image (10)

In addition, we integrate numbers of network metrics to maximize the achievable one-hop throughput, and these metrics are:

1) The expected distance progress toward the corresponding destination to minimize hop-counts required to relay the data packet;

2) The link delivery, imageprobability to ensure the transmission reliability for further improvement

of routing performance. Thus, relying on the above analysis, the one-hop throughput can be calculated using the following expression [13]:

image (11)

image is an ordered set of candidate nodes for node S used to reach destination D with priority c1>c2>.......>ci. That is, ci will relay the source packet if none of the higher priority candidates have relayed the transmitted packet.

image Indicates the failure probability of all candidatesimage receiving the source transmitted packet in one transmission.

The expected distance progress toward destination that a candidate ci offers can be calculated by the following equation:

image (12)

Link duration prediction

The relative movement of nodes significantly influences the connection stability between nodes in a mobile wireless network. Link instability has a significant impact on network connectivity and routing performance, which may result in a substantial effect on packet delivery ratio, network throughput, and increase end-to-end delay. Therefore, the basic principle of link stability prediction is to evaluate the link availability time image. We assume that network nodes follow the Random Waypoint mobility model [37] and the mobility speed is uniformly distributed between imagem/s. We define link available time as the time during which the link image is between a pair of wireless nodes from the time nodes come into one another’s communication range of transmission image RT, until the linkimage is lost due to node mobility. When image > RT, the time duration t reaches the maximum link duration.

To capture the random changes of the node movement image , which indicates the likelihood of the linkimage availability by the end of the image. It can be defined by the following expression [36,38]:

image (13)

λ−1 is the mean epoch of nodes; τ and ζ can be estimated by measurement.

Scalable opportunistic objective function

The concept of our proposed routing scheme is motivated by recent advances in networks science, namely, the small-world phenomenon, which supports the viability of our approach. Kleinberg [7] showed that in a large network, nodes are interconnected by a small number of hops (six degrees of separation) when they connect by a mixture of structured short-distance and random long-distance links.

In the same manner, in our routing scheme data packet moves toward its final destination in two different transmission methods; 1) by broadcasting the data packet locally within OD neighbor nodes to increase the probability of encountering a DE node without considering network scalability since it is local traffic and; 2) random long-range data packet transmission through DE links which move the packet closer to the final destination. Our mathematical investigation [2] proves that the proposed transmission scheme improves overall network scalability and reduces network performance degradation.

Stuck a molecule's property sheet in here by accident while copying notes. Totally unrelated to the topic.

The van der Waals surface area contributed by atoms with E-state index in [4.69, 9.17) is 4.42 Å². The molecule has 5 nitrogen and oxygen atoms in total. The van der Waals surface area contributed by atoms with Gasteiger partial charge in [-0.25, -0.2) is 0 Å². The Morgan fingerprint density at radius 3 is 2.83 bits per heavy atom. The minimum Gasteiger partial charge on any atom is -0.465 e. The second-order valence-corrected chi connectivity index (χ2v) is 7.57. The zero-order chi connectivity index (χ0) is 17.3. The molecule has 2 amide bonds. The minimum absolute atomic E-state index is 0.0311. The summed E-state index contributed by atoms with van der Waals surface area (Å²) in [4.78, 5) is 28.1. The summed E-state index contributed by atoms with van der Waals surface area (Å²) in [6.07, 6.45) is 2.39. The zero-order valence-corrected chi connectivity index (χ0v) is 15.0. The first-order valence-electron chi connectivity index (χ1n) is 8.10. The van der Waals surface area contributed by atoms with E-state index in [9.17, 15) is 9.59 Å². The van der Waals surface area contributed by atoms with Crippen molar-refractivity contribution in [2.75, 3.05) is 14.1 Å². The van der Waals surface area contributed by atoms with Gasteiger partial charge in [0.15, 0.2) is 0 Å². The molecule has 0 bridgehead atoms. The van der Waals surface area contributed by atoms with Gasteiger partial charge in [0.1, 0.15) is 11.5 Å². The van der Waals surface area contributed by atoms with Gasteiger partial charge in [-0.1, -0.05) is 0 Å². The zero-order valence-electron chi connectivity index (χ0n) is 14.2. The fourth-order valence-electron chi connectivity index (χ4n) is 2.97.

For the next-hop selection we proposed an objective function called SOOF for candidate selection. The proposed objective function captures DE link presence, node mobility, one hop throughput, and distance progress toward destination. The essential objective of SOOF is to enhance routing performance and increase network scalability by selecting the most stable candidates along the path. SOOF can be defined by the following expression (Table 3)

Parameter Acronym Value
Basic Bit Rate BBR 1 Mbps
Bit Rate BR 11 Mbps
PHY Header Size PHS 192 bits
MAC Header Size MHS 272 bits
Heads Transmission Time HTT PHS/BBR + MHS/BR
Acknowledge Transmission Time ACKT 112/BR + PHS/BBR
Short Interframe Space SIFST 10 s
Distributed Interframe Space DIFS 50 s

Table 3: IEEE 802.11 DSSS physical parameter set.

image (14)

image Is the velocity between the source node and the potential candidate nodes.

Candidate selection algorithm

The proposed opportunistic routing scheme relies on the SOOF metric, which runs hop-by-hop in a distributed pattern. The current packet custodian executes the candidate selection algorithm to select multiple local neighbors as potential for- warding candidates toward destination. The pseudo-code of the candidate selection is shown in Algorithm 1. The candidate selection can be performed as follows, assuming that node S wants to select its candidate set to reach the destination D. First, it creates an initial candidate set image which is determined based on the distance progress that local neighbors can achieve toward the final destination. A neighbor u of S is included in the initial candidate set image if the distance d (s, d ) > d (u, d ), then a subset of the initial candidate set is selected as the actual candidate. The best candidate among the nodes in the initial candidate set will be added to the actual candidate set, i.e. candidate image with max SOOF value. The sender S transfers the best candidate to the actual candidate set and removes it from the initial candidate set image The sender repeats the process to find the best candidates node in the initial set. The candidate selection algorithm stops for two reasons; 1) when there is no other suitable node in the initial set to be added to the actual candidate set and; 2) nodeS included the maximum number of candidates (ncand) into the actual candidate set.